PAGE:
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Acceptance Notes

GDL Law Notes > GDL Contract Law Notes

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A more recent version of these Acceptance notes – written by Cambridge/Bpp/College Of Law students – is available here.

The following is a more accessble plain text extract of the PDF sample above, taken from our GDL Contract Law Notes. Due to the challenges of extracting text from PDFs, it will have odd formatting:

Revision: Tort

[AGREEMENT - ACCEPTANCE]
Requirements:
? Acceptance must be unqualified

*

Acceptance must be unqualified correspond exactly with terms of the offer : Hyde v Wrench - "the mirror image rule" (counter-offer: Hyde killed original offer when he offered PS950 rather than PS1000)

*

Examination of the communication btw the parties o

Court will examine whether at any one time, one party may be deemed to have assented to all the terms, express and implied, of a firm offer by another party

o

Objective test - Smith v Hughes

? Must be made in response to the offer

*

No valid acceptance can be made by someone who is not an offeree: Boulton v Jones

*

R v Clarke : offeree must act on the faith of /in reliance upon the offer - no valid contract if offeree did not know of the offer when they performed the act (unilateral contract)

*

When a unilateral offer is made to the world at large - valid acceptance can be by anyone with notice of the offer - their motivation for performing the act is irrelevant o

Williams v CarwardineWilliams was dying + feared the possibility of eternal damnation unless she confessed her sin

*She knew who had killed Carwadine + also knew of PS20 reward for informationHeld - she was entitled to reward despite ulterior motive

Gibbons v Proctor - Seems like exception - but isn't o

Handbills distributed 29 May offering reward money for information leading to arrest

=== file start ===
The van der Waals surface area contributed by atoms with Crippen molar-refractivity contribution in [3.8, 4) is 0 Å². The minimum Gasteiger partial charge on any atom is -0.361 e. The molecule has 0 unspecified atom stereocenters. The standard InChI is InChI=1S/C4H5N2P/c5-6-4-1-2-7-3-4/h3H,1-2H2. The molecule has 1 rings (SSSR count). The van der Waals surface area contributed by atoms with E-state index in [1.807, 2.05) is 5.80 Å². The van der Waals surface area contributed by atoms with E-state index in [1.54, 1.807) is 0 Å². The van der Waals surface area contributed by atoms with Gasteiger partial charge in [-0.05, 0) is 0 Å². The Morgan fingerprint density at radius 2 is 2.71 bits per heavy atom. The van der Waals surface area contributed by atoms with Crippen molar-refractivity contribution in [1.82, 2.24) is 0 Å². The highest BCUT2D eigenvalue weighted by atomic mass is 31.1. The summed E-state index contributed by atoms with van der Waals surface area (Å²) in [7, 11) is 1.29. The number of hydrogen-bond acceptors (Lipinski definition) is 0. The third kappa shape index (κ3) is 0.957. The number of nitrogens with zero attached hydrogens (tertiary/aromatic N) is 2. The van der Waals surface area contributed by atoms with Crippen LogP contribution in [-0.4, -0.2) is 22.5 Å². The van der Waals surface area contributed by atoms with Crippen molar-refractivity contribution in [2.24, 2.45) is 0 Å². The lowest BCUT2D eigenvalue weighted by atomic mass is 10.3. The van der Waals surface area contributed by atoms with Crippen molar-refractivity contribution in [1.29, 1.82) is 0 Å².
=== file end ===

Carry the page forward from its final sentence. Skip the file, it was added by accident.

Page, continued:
o

Before he knew of reward Gibbons had passed information

o

One of his 'agents' informed the Superintendent after the distribution 1

Revision: Tort

[AGREEMENT - ACCEPTANCE]
o

Gibbons was entitled to reward - 'agents' - info reaching Superintendent is acceptance of the offer -at which point Gibbons did know about the offer

*

Criticism of the rule - can penalise an individual who gives information out of moral duty - whilst rewarding those who do it for monetary reward + may allow offeror to refuse legal consequence of his offer

? Acceptance must be communicated

*

Applies from the moment it is communicated - mental assent is insufficient

*

Offeror cannot stipulate that he will take silence as acceptance

*

Felthouse v Bindley: F offered to buy his nephew's horse - wrote 'If I hear no more about him. I consider the horse mine at PS30 15s' - nephew didn't reply - there was no contract (although by telling the auctioneer that it was sold - acceptance by conduct?) (no written evidence of the contract which was required at the time under the Statute of Frauds 1677) o

Rule that silence cannot amount to acceptance makes sense because otherwise the offeror would not know if they were bound - places unnecessary burden of offeror

o

*

Cannot impose positive obligation on the offeree to reject the offer

Communication by conduct o

Some occasions where silence constitutes acceptance if it can be discerned from conduct (Taylor v Allen)

o

Brogden v Metropolitan Railway Company: Counter offer accepted by conductAppellant had supplied coal for a long time to the defendant - they decided to have a more-long term agreement - the appellant approved a draft - sent it to the defendant who merely signed it - acceptance by conductParties commenced performance of the agreement which HL interpreted as an acceptance by conduct

2

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